How do Police Officers Test for Marijuana DUI’s?
If you have been pulled over at a DUI checkpoint or for a driving violation, you may be at risk of being charged with a marijuana DUI. Recreational use of cannabis products is legal in Colorado – but driving under the influence is another matter entirely.
The Symptoms of Marijuana DUI: What Your Actions can Reveal
A law enforcement officer must use judgment if they are suspicious of THC impairment. If you are exhibiting specific symptoms, you may be asked to undergo a blood test. There is currently no breathalyzer test for THC, but roadside testing devices are in development and will likely appear soon. Until then, the police often rely on a set of symptoms, including:
- The smell of marijuana in the vehicle (it is illegal to smoke or consume THC products while driving on a public street, road, or highway).
- Your eyes appear bloodshot, or your pupils are dilated.
- You are unable to perform field sobriety tests correctly, including looking for “nystagmus,” a condition in which the eyes make repetitive, uncontrolled motions.
- You exhibit an unusual pattern of speech, such as slow or non-sequitur replies.
- Your driving conduct reveals poor judgment and slowed reaction time, whether too slow, too fast, weaving in lanes, or other indicators of impairment.
- Marijuana products or paraphernalia is in your vehicle.
- The officer may ask for assistance from a DRE (Drug Recognition Expert) who is trained to recognize the types of impairments associated with smoking marijuana consuming edible THC products.
Many Colorado police officers have undergone specialized training called “Advanced Roadside Impaired Driving Enforcement (ARIDE), which involves 72 hours of intensive education. The goal is to provide law enforcement with better tools to identify marijuana intoxication and arrest people who are driving while under the influence of the drug. The training includes observing how a driver operates their vehicle when in motion, how they act during personal contact, and provides training on a set of pre-arrest screening techniques.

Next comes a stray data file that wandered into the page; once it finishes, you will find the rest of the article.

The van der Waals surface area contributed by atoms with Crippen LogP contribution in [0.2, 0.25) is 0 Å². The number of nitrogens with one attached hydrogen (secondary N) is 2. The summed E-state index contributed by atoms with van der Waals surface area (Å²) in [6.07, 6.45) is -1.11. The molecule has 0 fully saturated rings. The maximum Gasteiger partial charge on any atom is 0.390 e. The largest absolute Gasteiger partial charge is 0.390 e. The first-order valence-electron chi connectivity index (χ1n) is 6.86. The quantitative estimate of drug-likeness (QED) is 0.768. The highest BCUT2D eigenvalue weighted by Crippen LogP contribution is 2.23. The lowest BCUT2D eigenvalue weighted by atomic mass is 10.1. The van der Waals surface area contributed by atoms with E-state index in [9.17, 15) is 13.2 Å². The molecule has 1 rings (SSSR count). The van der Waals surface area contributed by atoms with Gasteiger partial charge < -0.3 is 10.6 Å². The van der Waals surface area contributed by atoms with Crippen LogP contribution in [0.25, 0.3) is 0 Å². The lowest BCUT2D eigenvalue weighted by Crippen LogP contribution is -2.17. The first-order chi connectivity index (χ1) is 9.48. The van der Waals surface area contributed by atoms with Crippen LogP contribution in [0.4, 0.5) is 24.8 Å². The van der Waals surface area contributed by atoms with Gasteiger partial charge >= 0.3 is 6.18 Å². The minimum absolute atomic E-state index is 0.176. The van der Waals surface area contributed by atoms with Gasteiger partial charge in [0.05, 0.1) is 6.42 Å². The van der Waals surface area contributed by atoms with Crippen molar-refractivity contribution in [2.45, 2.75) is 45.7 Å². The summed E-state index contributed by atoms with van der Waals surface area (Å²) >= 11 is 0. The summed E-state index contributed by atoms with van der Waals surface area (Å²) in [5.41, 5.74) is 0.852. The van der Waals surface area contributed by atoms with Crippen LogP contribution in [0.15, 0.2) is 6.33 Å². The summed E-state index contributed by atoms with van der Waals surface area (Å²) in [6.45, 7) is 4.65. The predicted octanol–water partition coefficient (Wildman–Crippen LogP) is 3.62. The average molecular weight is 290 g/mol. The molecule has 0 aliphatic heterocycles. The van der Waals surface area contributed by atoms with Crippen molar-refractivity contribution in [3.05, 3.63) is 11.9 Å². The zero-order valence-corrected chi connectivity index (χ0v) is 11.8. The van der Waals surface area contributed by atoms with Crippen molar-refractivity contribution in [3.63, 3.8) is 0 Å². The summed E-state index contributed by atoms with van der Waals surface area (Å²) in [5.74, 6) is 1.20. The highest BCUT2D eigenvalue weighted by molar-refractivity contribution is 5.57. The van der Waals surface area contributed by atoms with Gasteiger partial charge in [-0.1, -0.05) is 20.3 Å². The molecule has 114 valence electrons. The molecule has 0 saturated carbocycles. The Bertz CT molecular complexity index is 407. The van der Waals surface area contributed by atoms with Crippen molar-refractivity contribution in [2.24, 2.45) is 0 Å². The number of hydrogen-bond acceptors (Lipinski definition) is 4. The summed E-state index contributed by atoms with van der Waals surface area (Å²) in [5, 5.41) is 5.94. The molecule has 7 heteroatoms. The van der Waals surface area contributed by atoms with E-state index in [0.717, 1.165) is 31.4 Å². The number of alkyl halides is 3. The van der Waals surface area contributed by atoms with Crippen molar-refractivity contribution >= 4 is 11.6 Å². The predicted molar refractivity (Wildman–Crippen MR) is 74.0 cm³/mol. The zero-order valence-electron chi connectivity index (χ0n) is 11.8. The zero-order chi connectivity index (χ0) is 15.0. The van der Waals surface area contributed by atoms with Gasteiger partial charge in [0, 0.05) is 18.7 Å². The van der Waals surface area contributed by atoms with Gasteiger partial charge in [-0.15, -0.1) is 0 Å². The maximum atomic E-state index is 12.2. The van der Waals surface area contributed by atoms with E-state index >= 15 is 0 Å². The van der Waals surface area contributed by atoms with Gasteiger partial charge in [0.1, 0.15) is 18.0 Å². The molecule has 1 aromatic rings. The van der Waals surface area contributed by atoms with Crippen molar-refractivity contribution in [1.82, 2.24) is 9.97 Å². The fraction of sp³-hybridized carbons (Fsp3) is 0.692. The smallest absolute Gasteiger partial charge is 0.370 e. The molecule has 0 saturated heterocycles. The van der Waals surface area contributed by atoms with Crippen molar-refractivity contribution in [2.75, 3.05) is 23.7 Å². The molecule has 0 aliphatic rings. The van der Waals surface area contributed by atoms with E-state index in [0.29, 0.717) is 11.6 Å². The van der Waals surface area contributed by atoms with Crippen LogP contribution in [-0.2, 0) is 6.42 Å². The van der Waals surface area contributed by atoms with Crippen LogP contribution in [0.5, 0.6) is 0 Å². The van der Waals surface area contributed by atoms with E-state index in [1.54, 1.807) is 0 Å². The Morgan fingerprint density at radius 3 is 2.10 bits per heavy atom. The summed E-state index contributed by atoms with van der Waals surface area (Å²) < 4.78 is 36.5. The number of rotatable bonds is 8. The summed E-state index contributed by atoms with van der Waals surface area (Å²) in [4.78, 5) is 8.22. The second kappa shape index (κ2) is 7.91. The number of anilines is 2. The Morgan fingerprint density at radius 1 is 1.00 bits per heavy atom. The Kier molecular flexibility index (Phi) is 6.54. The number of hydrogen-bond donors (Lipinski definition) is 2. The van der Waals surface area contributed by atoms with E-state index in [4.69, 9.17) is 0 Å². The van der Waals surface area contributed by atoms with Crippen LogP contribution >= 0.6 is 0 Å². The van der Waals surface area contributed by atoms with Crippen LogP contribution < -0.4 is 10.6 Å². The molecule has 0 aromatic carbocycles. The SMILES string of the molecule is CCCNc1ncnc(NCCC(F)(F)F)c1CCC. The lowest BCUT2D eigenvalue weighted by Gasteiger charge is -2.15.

Marijuana, in any form, from smokable to edible, is classified as a drug. The NHTSA (National Highway Traffic Safety Administration) defines a drug for this training as any substance (whether prescribed legally or not), that impairs the ability to operate a vehicle safely. The NHTSA has conducted research that reveals that THC consumption increases the risk of being involved in an accident. Colorado police are definitely on the lookout for marijuana-impaired drivers, and you may have been caught in the net.
If You Are Arrested for Marijuana DUI
If you were arrested for a marijuana DUI, rather than engaging in conversations with police and answering their questions, your first step should be to contact a criminal defense lawyer. At The Bussey Law Firm, P.C., we are dedicated to protecting the rights of our clients at every phase of a marijuana DUI arrest. You have the constitutional right to remain silent, and we advise you to exercise this right and contact us. While you may believe that a friendly, helpful approach with law enforcement will be helpful, it could backfire. Your every word and gesture will be evaluated to support the claim that you were high. Never drive a vehicle after consuming marijuana – call a taxi, an Uber, or a friend to drive you home. The risks of an arrest are very real – don’t chance it.